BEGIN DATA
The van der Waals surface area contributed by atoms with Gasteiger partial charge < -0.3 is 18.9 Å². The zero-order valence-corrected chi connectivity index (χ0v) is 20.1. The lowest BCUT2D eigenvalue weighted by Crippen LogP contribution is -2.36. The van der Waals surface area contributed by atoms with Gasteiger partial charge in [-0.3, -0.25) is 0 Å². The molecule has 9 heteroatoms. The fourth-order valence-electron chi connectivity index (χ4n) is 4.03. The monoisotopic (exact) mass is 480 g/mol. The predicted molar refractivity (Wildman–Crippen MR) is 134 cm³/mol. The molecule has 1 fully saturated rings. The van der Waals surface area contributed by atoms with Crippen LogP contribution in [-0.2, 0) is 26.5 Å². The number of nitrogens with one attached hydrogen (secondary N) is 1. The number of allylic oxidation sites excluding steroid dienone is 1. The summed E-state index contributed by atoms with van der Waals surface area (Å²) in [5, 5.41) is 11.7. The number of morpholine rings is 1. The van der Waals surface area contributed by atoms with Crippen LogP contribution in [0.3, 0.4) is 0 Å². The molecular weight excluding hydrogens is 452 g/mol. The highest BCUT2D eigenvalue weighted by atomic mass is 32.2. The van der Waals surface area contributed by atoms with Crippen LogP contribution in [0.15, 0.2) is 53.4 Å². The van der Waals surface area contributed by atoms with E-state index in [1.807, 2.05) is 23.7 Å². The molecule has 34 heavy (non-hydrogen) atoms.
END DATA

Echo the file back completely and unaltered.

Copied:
The van der Waals surface area contributed by atoms with Gasteiger partial charge < -0.3 is 18.9 Å². The zero-order valence-corrected chi connectivity index (χ0v) is 20.1. The lowest BCUT2D eigenvalue weighted by Crippen LogP contribution is -2.36. The van der Waals surface area contributed by atoms with Gasteiger partial charge in [-0.3, -0.25) is 0 Å². The molecule has 9 heteroatoms. The fourth-order valence-electron chi connectivity index (χ4n) is 4.03. The monoisotopic (exact) mass is 480 g/mol. The predicted molar refractivity (Wildman–Crippen MR) is 134 cm³/mol. The molecule has 1 fully saturated rings. The van der Waals surface area contributed by atoms with Crippen LogP contribution in [-0.2, 0) is 26.5 Å². The number of nitrogens with one attached hydrogen (secondary N) is 1. The number of allylic oxidation sites excluding steroid dienone is 1. The summed E-state index contributed by atoms with van der Waals surface area (Å²) in [5, 5.41) is 11.7. The number of morpholine rings is 1. The van der Waals surface area contributed by atoms with Crippen LogP contribution in [0.3, 0.4) is 0 Å². The molecular weight excluding hydrogens is 452 g/mol. The highest BCUT2D eigenvalue weighted by atomic mass is 32.2. The van der Waals surface area contributed by atoms with Crippen LogP contribution in [0.15, 0.2) is 53.4 Å². The van der Waals surface area contributed by atoms with E-state index in [1.807, 2.05) is 23.7 Å². The molecule has 34 heavy (non-hydrogen) atoms.